Copyright © Louis Schmier and Atwood Publishing.
Wed, 14 Mar 1994
What a walk this morning. I went out a bit later than usual. The sun was up. The bird were singing. The temperature was an inviting 57 degrees. No humidity. The bugs haven't figured out that winter is over. I glided through the streets bare chested in my grubby shorts. There was as much spring in my step as in the air. It felt great. I don't remember touching the pavement: not a heavy breath; not a feeling of the slightest muscle twinge. I felt like I was Mercury with wings on my feet. But, if I thought I was fast, I was a tortoise compared to what's been happening on campus this past week.
It's the end of the quarter! That means it's sprint time! Off goes the academic regalia, on goes the racing shorts and track shoes. Like Alice's hare, so many professors have been anxiously running and exclaiming, "I'm in a bind. I'm in a tight bind because I'm so far behind. No time to say hello, goodbye. I'm in a bind. I'm in a bind. I'm in a bind." For almost a week, so many have been in a panic, racing around at a blinding speed to finish the course: running from office to library to secretary to copier to class; making assignments in rapid fire "read chapters 29 through 43 for tomorrow" fashion; running between desks like Speedy Gonzales and throwing reams of hand-outs in the air while yelling, "grab one. You need this for the test;" fanning textbook pages as they scream "ignore that paragraph, omit these pages, skip that chapter," sliding transparencies on and off the overhead projectors so fast that they create motion pictures, scrawling on the blackboards in a blurring speed, lecturing at sixteenth note pace and sounding like a 78 record being played at 45. In fact, the whole place has been looking and sounding like a VCR on fast- forward.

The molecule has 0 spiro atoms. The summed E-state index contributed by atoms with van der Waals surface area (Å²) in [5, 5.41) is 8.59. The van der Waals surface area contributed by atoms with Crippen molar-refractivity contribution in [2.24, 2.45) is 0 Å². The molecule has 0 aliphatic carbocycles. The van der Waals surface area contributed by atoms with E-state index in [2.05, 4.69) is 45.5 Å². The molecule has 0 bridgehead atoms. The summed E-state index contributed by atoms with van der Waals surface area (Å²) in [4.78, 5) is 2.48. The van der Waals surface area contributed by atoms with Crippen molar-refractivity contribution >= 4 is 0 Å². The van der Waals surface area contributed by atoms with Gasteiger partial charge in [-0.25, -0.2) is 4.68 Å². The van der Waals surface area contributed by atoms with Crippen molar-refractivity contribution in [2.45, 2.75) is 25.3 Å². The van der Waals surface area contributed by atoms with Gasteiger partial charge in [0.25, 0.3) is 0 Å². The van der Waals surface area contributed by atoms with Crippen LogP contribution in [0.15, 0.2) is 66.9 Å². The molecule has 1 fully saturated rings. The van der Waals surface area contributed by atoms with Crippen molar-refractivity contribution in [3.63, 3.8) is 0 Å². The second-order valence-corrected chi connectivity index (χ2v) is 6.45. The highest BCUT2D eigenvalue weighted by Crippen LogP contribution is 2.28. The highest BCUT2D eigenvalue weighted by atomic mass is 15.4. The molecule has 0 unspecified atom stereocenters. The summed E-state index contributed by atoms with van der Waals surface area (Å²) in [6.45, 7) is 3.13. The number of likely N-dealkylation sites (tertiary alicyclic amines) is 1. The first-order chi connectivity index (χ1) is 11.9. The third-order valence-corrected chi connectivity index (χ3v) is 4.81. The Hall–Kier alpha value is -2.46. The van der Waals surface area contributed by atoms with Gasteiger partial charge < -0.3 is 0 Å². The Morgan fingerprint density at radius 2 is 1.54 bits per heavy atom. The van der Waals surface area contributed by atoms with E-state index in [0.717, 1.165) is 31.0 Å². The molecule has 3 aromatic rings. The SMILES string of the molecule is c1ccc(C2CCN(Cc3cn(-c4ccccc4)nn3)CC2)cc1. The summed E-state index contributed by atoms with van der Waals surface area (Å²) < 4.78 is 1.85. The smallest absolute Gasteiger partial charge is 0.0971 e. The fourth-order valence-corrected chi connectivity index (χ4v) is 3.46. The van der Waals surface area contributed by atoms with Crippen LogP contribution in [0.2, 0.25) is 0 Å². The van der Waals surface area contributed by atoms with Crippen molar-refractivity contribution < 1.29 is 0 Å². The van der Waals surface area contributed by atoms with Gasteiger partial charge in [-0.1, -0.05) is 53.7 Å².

Today is the last day of the quarter. I assure you that when I leave campus this afternoon the place will be sprawling with bent over professors, painfully heaving as they hold on to their knees for dear life, with professors struggling for breath as they lay prostrate out on the grass in total exhaustion, with professors slumping over their desk drained of all energy as their lungs cry out for air. But, all of them are whispering with great satisfaction between their heavy gasps, "Whew, I made it. I covered all the material. Am I good or am I good!" Then, with a great sense of dedication and accomplishment, their eyes roll, their heads sway erratically, and they faint dead away.
And we say students cram? Ah, but our cramming is so different. We can go to sleep comfortably thinking we have been academically honest because we have left nothing out. We have covered everything required. We have prepared the students to take our exam or the department's exam or to move on to the next course or to take the standardized exit or entrance exam. We have done our duty. We have offered them a mastery of the subject.
I don't think I am being impish. I was in the English department Monday morning, sipping a cup of coffee talking college basketball with some colleagues when a junior faculty member quickly walked by muttering, "I'll never finish this course."
All this helter and skelter reminded me of a conversation I had with a professor last fall who had participated in one of my workshops at a conference. He asked me: "With all the time you spend in class on journal sharing, exercises to help the students learn how to critically think and study, to develop a sense of family, to do evaluations in class, how do you finish a course? If I did all that I'd never cover all the material. As it is now, I'm always so far behind that I have to race to catch up at the end of the semester."
"I never finish a course and I don't try to," I assured him. "I'm always cutting stuff out during the course and changing the syllabus' calendar as the students get into prolonged discussions. During a 'good' quarter, I usually cover only about two-thirds of the stuff in the textbook, whatever that's worth."
"But," he replied nervously, "they won't learn everything they have to."
"They won't anyway, so why sweat it."